Emergency Preparedness Week held May 5-11
HANTS NORTH: When bad weather strikes, it’s the provincials Emergency Management Office time to respond. But even before that, residents can do their part when weather warnings are issued to be prepared.
With Emergency Preparedness Week May 5-11, Rhonda Matthews, Emergency Management Planning Officer with N.S. EMO, took some time to speak to The Weekly Press about how residents can help them; what EMO’s role is; and what they do in times of emergencies, such as flooding like what is happening in N.B. and the Ottawa/Gatineau area.
Matthews explained how EMO would respond if similar would happen in low lying areas of N.S.
“Flooding has happened across the province in the past, and it can happen again,” she said. “If people are living close to a river, they should know what the warnings are and reports when they’re issued.
“Being aware of what the risks are for your specific property will then guide you on how you can mitigate that flooding.”
Matthews said residents can help them by having an emergency kit ready for when it’s needed.
“We encourage everyone to have a kit prepared and be ready to be self-sustainable for 72 hours, that’s if we couldn’t get to you,” she said. “The kit should have things like water, food for you and your pets, medications, and any other items you think you would need for that time period.
“Another thing folks can do is stay informed by listening for weather warnings when Environment Canada issues them, or an emergency that may be happening listen to the radio or go to a comfort centre to get that information.”
She said another thing people can do to help EMO is volunteer for Joint EMO teams, which Halifax has across the municipality.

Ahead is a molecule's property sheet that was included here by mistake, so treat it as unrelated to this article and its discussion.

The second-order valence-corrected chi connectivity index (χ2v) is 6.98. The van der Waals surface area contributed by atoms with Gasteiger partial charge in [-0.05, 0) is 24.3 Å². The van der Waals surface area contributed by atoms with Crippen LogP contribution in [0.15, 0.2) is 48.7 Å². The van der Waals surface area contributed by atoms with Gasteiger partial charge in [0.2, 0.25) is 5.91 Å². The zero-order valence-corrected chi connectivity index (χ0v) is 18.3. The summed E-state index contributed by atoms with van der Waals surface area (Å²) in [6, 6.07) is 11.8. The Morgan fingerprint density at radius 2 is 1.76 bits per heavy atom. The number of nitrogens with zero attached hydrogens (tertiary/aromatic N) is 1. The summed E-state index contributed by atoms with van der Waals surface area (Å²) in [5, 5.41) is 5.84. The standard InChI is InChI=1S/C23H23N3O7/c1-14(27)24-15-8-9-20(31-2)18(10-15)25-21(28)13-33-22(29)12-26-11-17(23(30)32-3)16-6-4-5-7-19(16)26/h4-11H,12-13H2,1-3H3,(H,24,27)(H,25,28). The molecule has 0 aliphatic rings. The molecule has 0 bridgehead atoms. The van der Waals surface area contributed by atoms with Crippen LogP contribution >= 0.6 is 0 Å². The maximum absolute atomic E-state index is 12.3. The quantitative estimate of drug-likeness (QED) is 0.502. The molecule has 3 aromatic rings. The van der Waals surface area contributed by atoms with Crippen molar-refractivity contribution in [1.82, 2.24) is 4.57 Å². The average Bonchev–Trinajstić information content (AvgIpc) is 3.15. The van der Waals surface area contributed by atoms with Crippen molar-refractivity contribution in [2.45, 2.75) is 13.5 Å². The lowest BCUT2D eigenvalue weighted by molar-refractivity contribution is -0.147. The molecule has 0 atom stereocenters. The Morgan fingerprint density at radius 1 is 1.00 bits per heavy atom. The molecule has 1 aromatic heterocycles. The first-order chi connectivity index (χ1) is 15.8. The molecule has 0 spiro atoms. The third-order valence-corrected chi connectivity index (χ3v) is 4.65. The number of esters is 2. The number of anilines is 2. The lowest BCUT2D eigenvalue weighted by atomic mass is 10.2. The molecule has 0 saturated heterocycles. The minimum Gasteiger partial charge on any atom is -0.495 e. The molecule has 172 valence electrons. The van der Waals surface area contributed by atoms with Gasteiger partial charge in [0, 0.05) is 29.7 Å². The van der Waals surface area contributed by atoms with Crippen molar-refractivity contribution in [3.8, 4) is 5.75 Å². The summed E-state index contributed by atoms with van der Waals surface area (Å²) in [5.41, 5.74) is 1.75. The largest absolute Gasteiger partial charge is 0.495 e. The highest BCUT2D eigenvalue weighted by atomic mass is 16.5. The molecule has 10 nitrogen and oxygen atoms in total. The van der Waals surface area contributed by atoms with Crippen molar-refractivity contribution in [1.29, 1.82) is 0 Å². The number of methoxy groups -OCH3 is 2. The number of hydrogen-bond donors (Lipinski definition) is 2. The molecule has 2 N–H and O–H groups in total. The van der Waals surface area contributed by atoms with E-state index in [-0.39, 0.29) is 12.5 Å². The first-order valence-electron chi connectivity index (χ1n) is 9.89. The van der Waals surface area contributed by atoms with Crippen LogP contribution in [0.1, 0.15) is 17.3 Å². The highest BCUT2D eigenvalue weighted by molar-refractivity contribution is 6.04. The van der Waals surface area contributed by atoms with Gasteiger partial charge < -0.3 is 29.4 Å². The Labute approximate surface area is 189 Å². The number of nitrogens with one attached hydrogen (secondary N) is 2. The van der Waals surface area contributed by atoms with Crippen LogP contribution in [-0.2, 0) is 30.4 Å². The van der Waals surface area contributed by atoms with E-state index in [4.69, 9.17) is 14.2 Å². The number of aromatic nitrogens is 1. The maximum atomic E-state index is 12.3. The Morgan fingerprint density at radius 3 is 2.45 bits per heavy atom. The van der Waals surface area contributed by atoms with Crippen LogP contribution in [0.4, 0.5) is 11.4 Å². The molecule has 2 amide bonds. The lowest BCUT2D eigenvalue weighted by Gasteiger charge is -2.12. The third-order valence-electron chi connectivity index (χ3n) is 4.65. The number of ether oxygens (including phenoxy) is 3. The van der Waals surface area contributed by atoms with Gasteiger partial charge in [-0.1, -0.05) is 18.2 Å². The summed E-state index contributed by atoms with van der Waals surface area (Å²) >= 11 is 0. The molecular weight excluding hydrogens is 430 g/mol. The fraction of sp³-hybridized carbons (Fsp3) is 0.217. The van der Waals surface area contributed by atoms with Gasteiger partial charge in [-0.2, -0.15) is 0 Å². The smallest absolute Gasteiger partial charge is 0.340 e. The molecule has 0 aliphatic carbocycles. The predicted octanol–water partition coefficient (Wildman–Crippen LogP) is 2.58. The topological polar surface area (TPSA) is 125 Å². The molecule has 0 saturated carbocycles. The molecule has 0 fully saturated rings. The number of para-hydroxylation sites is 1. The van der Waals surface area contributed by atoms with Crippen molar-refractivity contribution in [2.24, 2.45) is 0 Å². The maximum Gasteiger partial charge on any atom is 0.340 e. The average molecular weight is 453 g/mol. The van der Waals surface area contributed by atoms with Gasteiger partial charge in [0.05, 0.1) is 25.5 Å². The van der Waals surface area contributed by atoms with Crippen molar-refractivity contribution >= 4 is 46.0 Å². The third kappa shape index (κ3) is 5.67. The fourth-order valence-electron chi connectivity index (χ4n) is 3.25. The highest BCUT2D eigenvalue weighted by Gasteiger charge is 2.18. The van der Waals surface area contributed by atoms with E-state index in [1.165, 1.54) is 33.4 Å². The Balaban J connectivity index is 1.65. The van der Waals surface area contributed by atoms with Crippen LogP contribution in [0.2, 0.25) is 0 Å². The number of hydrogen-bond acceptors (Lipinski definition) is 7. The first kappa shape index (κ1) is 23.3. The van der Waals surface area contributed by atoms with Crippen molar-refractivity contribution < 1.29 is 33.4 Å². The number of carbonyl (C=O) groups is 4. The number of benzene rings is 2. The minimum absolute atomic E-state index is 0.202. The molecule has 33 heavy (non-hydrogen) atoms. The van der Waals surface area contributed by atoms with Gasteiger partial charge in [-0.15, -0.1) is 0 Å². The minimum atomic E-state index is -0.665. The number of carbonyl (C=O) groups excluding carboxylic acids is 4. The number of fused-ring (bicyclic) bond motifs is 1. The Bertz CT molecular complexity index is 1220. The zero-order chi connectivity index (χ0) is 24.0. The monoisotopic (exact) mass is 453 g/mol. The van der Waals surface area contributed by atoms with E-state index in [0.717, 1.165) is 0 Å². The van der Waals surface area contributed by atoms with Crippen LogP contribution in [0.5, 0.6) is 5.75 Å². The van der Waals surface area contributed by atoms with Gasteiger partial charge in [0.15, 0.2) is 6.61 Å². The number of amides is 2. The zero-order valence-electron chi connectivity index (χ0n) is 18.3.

“Those folks help do comfort checks with neighbours and send situational reports to the EMO manager, so she can make decision and respond when something major happens,” said Matthews.
The N.S. EMO helps prepare the province, mitigate, respond, and recover from an emergency.
“To do that we work with other government partners to make sure we’re ready when an emergency happens,” said Matthews. ““There are many layers of emergency management at work to keep Nova Scotians safe.”
Matthews said when a weather warning is issued residents should take it seriously.
“A weather warning is just a warning because we don’t know how it’s going to impact us as there are so many factors and it can change,” she said. “The best thing to do is to heed the warning and make the best preparations you can.”
On May 8, EMO will be testing the AlertReady system at 1:55 p.m. It will send text messages to cellphones. For more information, check out www.alertready.ca.
“It will simply have an alarm and you will get a text message to say that it was a test,” she said. “We’re working towards improving that so it can be as ready as it can be when an emergency happens.”